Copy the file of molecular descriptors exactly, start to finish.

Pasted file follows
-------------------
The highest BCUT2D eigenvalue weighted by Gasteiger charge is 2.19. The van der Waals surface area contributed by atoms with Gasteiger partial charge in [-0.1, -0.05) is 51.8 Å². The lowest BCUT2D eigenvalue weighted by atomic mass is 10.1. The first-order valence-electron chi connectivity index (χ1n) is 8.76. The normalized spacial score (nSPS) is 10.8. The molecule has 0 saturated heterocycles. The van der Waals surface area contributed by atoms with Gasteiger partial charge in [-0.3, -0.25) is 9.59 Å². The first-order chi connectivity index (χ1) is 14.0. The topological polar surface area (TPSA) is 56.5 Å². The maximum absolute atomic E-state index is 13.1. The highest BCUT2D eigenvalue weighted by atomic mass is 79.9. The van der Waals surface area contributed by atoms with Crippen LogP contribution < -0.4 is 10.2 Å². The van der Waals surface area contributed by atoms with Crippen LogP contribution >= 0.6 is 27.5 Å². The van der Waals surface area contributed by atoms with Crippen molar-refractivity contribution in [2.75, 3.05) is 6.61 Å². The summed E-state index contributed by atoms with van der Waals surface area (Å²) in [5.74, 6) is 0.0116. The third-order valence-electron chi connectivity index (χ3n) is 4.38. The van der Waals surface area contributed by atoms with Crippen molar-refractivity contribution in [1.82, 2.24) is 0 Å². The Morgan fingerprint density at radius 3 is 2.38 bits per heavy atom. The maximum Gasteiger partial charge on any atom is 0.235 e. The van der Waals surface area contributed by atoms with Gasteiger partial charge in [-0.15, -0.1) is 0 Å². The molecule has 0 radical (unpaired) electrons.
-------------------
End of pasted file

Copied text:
The highest BCUT2D eigenvalue weighted by Gasteiger charge is 2.19. The van der Waals surface area contributed by atoms with Gasteiger partial charge in [-0.1, -0.05) is 51.8 Å². The lowest BCUT2D eigenvalue weighted by atomic mass is 10.1. The first-order valence-electron chi connectivity index (χ1n) is 8.76. The normalized spacial score (nSPS) is 10.8. The molecule has 0 saturated heterocycles. The van der Waals surface area contributed by atoms with Gasteiger partial charge in [-0.3, -0.25) is 9.59 Å². The first-order chi connectivity index (χ1) is 14.0. The topological polar surface area (TPSA) is 56.5 Å². The maximum absolute atomic E-state index is 13.1. The highest BCUT2D eigenvalue weighted by atomic mass is 79.9. The van der Waals surface area contributed by atoms with Crippen LogP contribution < -0.4 is 10.2 Å². The van der Waals surface area contributed by atoms with Crippen LogP contribution >= 0.6 is 27.5 Å². The van der Waals surface area contributed by atoms with Crippen molar-refractivity contribution in [2.75, 3.05) is 6.61 Å². The summed E-state index contributed by atoms with van der Waals surface area (Å²) in [5.74, 6) is 0.0116. The third-order valence-electron chi connectivity index (χ3n) is 4.38. The van der Waals surface area contributed by atoms with Crippen molar-refractivity contribution in [1.82, 2.24) is 0 Å². The Morgan fingerprint density at radius 3 is 2.38 bits per heavy atom. The maximum Gasteiger partial charge on any atom is 0.235 e. The van der Waals surface area contributed by atoms with Gasteiger partial charge in [-0.15, -0.1) is 0 Å². The molecule has 0 radical (unpaired) electrons.